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Choosing between Visa & MasterCard
History behind Visa
After companies like Western Union, General Petroleum, and AT & T introduced their own versions of a credit card a couple of decades earlier, Bank of America starting issuing the BankAmericard to California state residents. Compared to previous credit cards, the BankAmericard possessed a pioneer feature allowing card members flexible payment options. As the crave for credit cards increased throughout the United States, Bank of America began licensing other banks to issue the BankAmericard in 1965. By 1972, the BankAmericard was issued and used by resident in 15 countries. As Bank of America gave up licensing and control of the BankAmericard program, licensed banks created a multinational member corporation named IBANCO. A similar corporation named National BankAmericard Inc. (NBI) was formed by issuing banks within the United States. In 1975, IBANCO and NBI became Visa International and Visa U.S.A. respectively.
History behind MasterCard
The journey to the MasterCard Credit Cards of today began in 1966 when the United California Bank and a number of other banks wanted a competitor to BankAmericard (now Visa) issued by Bank of America. These banks formed the Interbank Card Association and later joined forces with the First National Bank of Louisville, Kentucky to create 'MasterCharge : The InterBank Card' in 1967. Two years later, National City Bank came on after integrating its Everything Card into the MasterCharge program. In 1979, 'MasterCharge : The Interbank Card' was renamed to "MasterCard". Before its shares were diluted through an initial public offering in 2006, the MasterCard brand was owed by a membership association consisting of all the banks issuing cards on Master Card.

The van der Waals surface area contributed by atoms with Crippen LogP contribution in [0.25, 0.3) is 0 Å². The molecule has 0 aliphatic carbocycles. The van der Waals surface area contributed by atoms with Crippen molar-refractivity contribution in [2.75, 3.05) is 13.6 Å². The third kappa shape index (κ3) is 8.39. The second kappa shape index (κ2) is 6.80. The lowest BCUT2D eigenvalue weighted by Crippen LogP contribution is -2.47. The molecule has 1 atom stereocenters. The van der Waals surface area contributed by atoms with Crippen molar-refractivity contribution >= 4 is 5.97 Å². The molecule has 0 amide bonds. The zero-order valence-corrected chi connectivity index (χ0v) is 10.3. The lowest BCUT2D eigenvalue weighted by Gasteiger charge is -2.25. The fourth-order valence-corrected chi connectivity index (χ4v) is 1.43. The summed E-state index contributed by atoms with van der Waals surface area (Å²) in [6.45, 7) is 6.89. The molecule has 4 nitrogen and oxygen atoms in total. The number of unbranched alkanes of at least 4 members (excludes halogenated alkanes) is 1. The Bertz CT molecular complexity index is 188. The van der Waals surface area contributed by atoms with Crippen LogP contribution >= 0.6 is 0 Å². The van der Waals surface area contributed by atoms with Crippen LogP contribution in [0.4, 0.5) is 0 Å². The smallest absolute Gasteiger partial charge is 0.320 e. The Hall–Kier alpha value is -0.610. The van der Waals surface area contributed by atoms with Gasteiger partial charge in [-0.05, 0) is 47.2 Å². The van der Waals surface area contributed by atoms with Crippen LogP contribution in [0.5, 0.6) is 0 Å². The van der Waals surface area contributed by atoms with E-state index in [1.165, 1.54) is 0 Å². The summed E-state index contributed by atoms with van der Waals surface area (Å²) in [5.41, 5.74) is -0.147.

According to a 2006 survey by The Nielson Report, Visa holds 44% of the credit card market share and 48% of the debit card market share within the United States. Based on these figures, Visa is believed to be the biggest electronic payment processing company in terms of market share.
Even as MasterCard and Visa have a large stake in the U.S. market, they remain to have a strong hold in the international market partly due to the history behind both companies and the fact that no major opposition company has risen in Europe and Asia in recent times. Another fact to take into consideration is the worldwide ownership of both companies largely made up of banks. With these owning banks, it usually seems a reasonable option to issue both cards or the one they have part-ownership in. Yet another factor that has prevented the arising of strong competitors in international operations has been the customer preference for Visa and MasterCard. Both cards have seemingly integrated into the hearts of customers and merchants tend to accept cards customers are likely to use as a means of payment.
In early 2008, Visa Inc. conducted the largest Initial Public Offer (IPO) in U.S. history through which they planned to raise US$17.9 billion. On ending the IPO generated US$19.1billion from sales of 446.6 million shares at US$44 per share. MasterCard carried out a similar exercise in 2006, raising US$2.398 billion from sales of 61.5 million shares at $39 per share. Most recent figures from 2008 reveal Visa had a market capitalization of US$75.20 billion while that of MasterCard stood at US$27.36 billion. In terms of revenue, MasterCard boosts a higher figure of US$4.067 billion from 2007 compared to Visa Inc's US$3.6 billion from the same year.
Globally, Visa and MasterCard are the two largest processors of electronic payment and to a large extent are the fiercest competitors to each other. Within the United States, American Express and Discover Financial Services offer services similar to Visa and MasterCard but AMEX and Discover are involved in businesses asides electronic payment processing. Both competitors issue credit and debit cards for themselves unlike Visa and MasterCard who have to rely on a network of issuing banks and financial institutions for business. Within Asia, China Union Pay holds a substantial market share of electronic payments.
Whenever choosing a credit, debit or prepaid card, its card network being a Visa or MasterCard doesn't really matter as most merchants will not accept one and not the other. Cards should be chosen based on cost of ownership (interest rates, monthly rates), personal preferences, and card rewards; although both networks offer similar reward programs run by the issuing banks or third party agents.
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